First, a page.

In my experience…and this is as much personal experience as it is observation…veterans tend to underestimate their own abilities and capacities. Whether it’s because the military is a collective culture where there is a set parameter of “acceptable” behavior, or because of the evaluative nature of the military, we are and can be extremely self-critical.
Maybe it’s because many service members internalize the values that the military attempted to instill in us. Selflessness, sacrifice, individual effort is for the benefit of the whole rather than the individual. In the military, the concept of “my shield covers my brother and sister” is one that carries into other aspects of our lives. Praise is deflected; leaders point to the efforts of their subordinates, troops point to each other when asked which is the bravest, the most worthy. There are exceptions, of course, like there always are, but this is a character trait that I have seen in many veterans.
Self-confidence Becomes Arrogance
It’s almost as if our evaluation of what is acceptable slips a couple of notches. If we measure arrogance, healthy self-confidence, and humility on a scale, arrogance would be a ten, self-confidence a five, and humility a zero. For many of us, the scale drops…arrogance becomes a six, so that if we express what is generally considered self-confidence, it is approaching arrogance. We don’t want to brag, when all we’re really doing is accurately describing what we have the ability to do. That means that what we see as self-confidence is really borderline humility, and what we consider humble is down the charts.
This could be a source of discomfort with being told “thank you for your service,” especially in the younger generation of veterans. “Just doing my job” is a typical response that many have to that phrase.
Comparison and Competition
Another possible source for a shift in self-worth is the pervasive nature of comparison and competition in the military. Service members are very literally ranked in comparison to those around them. One glance at someone’s uniform lets them know where they stand in the hierarchy of the military compared to someone else…and, often, that extends not just to people of different rank, but who has been one rank longer than someone else. Who has more “time in grade” is something that many people know, because that conveys a certain perceived level of competence, either good or bad.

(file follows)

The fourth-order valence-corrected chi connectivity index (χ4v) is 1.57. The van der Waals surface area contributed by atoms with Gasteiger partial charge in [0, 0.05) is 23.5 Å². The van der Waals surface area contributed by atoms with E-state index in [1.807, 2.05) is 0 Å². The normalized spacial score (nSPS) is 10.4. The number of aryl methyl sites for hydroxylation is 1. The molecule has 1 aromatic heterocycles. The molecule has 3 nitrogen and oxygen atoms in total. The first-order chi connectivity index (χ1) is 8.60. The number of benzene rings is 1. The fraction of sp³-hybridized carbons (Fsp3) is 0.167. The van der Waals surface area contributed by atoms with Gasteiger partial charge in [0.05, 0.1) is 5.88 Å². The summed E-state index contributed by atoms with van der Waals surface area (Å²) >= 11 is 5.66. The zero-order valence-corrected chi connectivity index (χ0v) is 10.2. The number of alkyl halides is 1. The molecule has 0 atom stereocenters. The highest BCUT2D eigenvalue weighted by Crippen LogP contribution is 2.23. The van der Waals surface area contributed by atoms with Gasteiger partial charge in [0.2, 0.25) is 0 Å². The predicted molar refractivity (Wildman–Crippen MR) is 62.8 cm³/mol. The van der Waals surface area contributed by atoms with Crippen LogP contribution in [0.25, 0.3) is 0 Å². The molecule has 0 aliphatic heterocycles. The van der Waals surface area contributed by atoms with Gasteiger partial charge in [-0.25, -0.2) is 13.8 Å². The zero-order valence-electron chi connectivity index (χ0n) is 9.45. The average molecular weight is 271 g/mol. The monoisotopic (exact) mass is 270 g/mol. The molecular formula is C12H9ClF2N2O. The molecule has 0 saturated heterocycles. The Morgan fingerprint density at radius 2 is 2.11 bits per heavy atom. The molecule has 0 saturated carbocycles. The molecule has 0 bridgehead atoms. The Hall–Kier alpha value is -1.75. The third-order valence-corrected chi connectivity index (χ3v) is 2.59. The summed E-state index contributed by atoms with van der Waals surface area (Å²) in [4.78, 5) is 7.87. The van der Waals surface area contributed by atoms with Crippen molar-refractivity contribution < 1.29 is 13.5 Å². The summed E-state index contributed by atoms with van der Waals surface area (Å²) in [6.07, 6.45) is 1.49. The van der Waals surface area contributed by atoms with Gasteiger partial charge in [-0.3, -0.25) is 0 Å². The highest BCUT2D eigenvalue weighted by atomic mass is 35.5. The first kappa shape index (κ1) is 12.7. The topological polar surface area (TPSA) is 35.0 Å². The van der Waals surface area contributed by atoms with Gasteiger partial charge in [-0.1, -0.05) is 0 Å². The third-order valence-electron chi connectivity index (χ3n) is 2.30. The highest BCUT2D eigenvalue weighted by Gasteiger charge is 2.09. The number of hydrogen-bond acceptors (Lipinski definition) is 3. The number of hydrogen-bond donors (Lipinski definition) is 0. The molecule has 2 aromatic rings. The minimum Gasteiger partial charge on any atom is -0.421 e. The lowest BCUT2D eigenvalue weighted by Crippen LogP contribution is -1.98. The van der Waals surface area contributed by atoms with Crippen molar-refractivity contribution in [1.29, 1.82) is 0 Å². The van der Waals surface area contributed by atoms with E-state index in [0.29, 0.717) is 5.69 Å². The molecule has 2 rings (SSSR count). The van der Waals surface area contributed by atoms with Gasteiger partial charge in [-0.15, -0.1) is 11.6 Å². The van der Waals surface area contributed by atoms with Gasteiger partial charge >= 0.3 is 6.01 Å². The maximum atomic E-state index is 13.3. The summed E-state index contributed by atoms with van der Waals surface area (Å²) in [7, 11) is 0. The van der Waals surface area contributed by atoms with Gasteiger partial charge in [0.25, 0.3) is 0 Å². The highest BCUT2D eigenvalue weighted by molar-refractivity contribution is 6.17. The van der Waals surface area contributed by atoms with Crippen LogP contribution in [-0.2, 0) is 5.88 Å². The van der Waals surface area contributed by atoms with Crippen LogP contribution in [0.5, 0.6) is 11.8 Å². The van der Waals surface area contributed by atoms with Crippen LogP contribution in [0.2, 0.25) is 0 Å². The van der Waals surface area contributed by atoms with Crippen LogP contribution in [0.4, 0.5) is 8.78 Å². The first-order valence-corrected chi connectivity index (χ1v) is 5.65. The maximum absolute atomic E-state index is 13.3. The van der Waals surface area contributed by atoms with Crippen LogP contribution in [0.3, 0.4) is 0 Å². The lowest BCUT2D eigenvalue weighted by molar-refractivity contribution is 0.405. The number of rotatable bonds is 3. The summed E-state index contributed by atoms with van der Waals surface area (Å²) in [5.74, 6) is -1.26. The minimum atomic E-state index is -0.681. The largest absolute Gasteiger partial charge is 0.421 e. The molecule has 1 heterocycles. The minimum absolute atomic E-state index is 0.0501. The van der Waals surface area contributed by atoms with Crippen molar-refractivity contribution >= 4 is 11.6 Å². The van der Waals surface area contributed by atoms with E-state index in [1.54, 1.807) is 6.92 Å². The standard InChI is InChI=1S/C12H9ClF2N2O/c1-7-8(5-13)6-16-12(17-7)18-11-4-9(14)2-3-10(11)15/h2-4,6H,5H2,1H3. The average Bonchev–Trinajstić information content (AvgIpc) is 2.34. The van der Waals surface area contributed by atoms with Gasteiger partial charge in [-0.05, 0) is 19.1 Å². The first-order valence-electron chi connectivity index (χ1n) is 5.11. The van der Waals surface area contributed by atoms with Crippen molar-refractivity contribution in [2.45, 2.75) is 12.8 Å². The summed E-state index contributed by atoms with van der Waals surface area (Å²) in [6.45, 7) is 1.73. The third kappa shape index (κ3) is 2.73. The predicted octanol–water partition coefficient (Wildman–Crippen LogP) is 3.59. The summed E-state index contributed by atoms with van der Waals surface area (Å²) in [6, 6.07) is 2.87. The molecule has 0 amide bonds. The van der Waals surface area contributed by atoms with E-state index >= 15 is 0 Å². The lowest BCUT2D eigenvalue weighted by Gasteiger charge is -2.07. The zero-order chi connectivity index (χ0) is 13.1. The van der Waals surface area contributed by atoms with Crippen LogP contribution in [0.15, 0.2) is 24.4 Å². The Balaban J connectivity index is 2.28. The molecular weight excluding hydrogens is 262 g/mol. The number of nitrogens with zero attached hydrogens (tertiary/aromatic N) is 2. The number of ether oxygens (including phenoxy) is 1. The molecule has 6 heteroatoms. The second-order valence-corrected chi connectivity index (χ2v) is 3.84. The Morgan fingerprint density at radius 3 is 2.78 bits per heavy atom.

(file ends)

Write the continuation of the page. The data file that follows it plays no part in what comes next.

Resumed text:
Another aspect of the military is the inter-service and intra-service rivalries that abound. We cut each other down as much as any college football rivalry. For paratroopers, those who are not Airborne qualified are “dirty nasty legs.” Service members who serve combat occupational specialties versus those who serve in support specialties. Those in support specialties who serve with combat troops, versus those who didn’t. Those who have deployed to combat, and those who haven’t. It’s as if the entire military experience is measuring where I stand in relation to others, and it’s hard not to internalize that sense of comparison.
Explanatory or Attributional Style is a way that we describe the meaning of events to ourselves. It’s how we explain what happens, and we can apply both positive and negative explanatory style. The concept of explanatory style emerged from the work of Martin Seligman and helplessness theory. There are three domains of explanatory style: personal, permanent, or pervasive. Personal explanatory style is the length to which someone describes an event as having an internal or external cause; if something bad happens, it was either bad luck or my fault. If something good happens, it was either my skill or a fluke. For some veterans, we apply a negative personal attribution to positive events…we dismiss it as due to external factors, not our own ability.
Consider this scenario: a service member leaves the military. College is paid for, so they go back to school, but I’m not really sure if I can do it. High school was so many years ago, I probably forgot everything, right? Besides, school ain’t for me. In spite of that, I doubtfully move forward, anticipating failure and expecting the worst. But…it actually seems easier than I thought. Can this be true? Nah, I must have just lucked out and got an easy class. Well, I’ll keep going…and end up on a roll. Dean’s list. 3.8 GPA. Something in the back of my mind, however, is certain that the next class is going to be the one that kills me, imposter syndrome is going to kick in and someone is going to bust through the door and shout, “what are you doing here?” Then everyone is going to know I’m a phony.
When Not Enough becomes Too Much
As I mentioned before, this doesn’t apply to all veterans. We are not all one single homogenous group that thinks and talks the same. We all know people who’s arrogance scale has slipped the other way, those that seem to believe that their military service entitles them to a higher status than those who never served. That attitude is as unhelpful as the other type of attitude…”me, me me” all the time is as imbalanced as “them, them, them” all the time. We have to be careful not to get TOO full of ourselves, just as we have to be careful not to sell ourselves too short. Like with everything, balance is key.